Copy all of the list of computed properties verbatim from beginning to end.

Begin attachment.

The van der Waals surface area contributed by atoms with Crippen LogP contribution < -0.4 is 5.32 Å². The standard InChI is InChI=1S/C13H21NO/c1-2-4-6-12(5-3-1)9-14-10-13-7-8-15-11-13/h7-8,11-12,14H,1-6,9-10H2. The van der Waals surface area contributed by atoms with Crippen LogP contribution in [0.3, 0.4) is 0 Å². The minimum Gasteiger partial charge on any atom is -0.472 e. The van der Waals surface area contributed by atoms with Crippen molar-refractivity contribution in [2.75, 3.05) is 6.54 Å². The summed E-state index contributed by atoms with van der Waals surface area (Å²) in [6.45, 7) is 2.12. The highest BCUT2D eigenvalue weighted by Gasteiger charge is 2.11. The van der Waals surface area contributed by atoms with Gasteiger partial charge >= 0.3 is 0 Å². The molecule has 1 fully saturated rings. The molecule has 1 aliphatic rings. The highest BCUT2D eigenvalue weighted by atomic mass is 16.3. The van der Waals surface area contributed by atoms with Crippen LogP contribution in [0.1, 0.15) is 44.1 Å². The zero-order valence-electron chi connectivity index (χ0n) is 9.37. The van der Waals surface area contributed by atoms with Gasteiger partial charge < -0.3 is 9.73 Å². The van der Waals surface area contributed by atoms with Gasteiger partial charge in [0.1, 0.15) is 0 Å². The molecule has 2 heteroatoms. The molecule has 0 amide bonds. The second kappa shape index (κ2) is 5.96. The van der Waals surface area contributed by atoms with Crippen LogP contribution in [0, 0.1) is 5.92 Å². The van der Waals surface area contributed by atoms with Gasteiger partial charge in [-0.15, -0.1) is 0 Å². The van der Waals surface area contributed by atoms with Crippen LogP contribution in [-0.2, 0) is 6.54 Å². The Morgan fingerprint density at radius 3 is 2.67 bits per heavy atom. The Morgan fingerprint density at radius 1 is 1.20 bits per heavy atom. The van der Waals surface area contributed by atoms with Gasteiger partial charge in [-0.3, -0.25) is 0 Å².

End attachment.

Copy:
The van der Waals surface area contributed by atoms with Crippen LogP contribution < -0.4 is 5.32 Å². The standard InChI is InChI=1S/C13H21NO/c1-2-4-6-12(5-3-1)9-14-10-13-7-8-15-11-13/h7-8,11-12,14H,1-6,9-10H2. The van der Waals surface area contributed by atoms with Crippen LogP contribution in [0.3, 0.4) is 0 Å². The minimum Gasteiger partial charge on any atom is -0.472 e. The van der Waals surface area contributed by atoms with Crippen molar-refractivity contribution in [2.75, 3.05) is 6.54 Å². The summed E-state index contributed by atoms with van der Waals surface area (Å²) in [6.45, 7) is 2.12. The highest BCUT2D eigenvalue weighted by Gasteiger charge is 2.11. The van der Waals surface area contributed by atoms with Gasteiger partial charge >= 0.3 is 0 Å². The molecule has 1 fully saturated rings. The molecule has 1 aliphatic rings. The highest BCUT2D eigenvalue weighted by atomic mass is 16.3. The van der Waals surface area contributed by atoms with Crippen LogP contribution in [0.1, 0.15) is 44.1 Å². The zero-order valence-electron chi connectivity index (χ0n) is 9.37. The van der Waals surface area contributed by atoms with Gasteiger partial charge < -0.3 is 9.73 Å². The van der Waals surface area contributed by atoms with Gasteiger partial charge in [0.1, 0.15) is 0 Å². The molecule has 2 heteroatoms. The molecule has 0 amide bonds. The second kappa shape index (κ2) is 5.96. The van der Waals surface area contributed by atoms with Crippen LogP contribution in [0, 0.1) is 5.92 Å². The van der Waals surface area contributed by atoms with Gasteiger partial charge in [-0.15, -0.1) is 0 Å². The van der Waals surface area contributed by atoms with Crippen LogP contribution in [-0.2, 0) is 6.54 Å². The Morgan fingerprint density at radius 3 is 2.67 bits per heavy atom. The Morgan fingerprint density at radius 1 is 1.20 bits per heavy atom. The van der Waals surface area contributed by atoms with Gasteiger partial charge in [-0.3, -0.25) is 0 Å².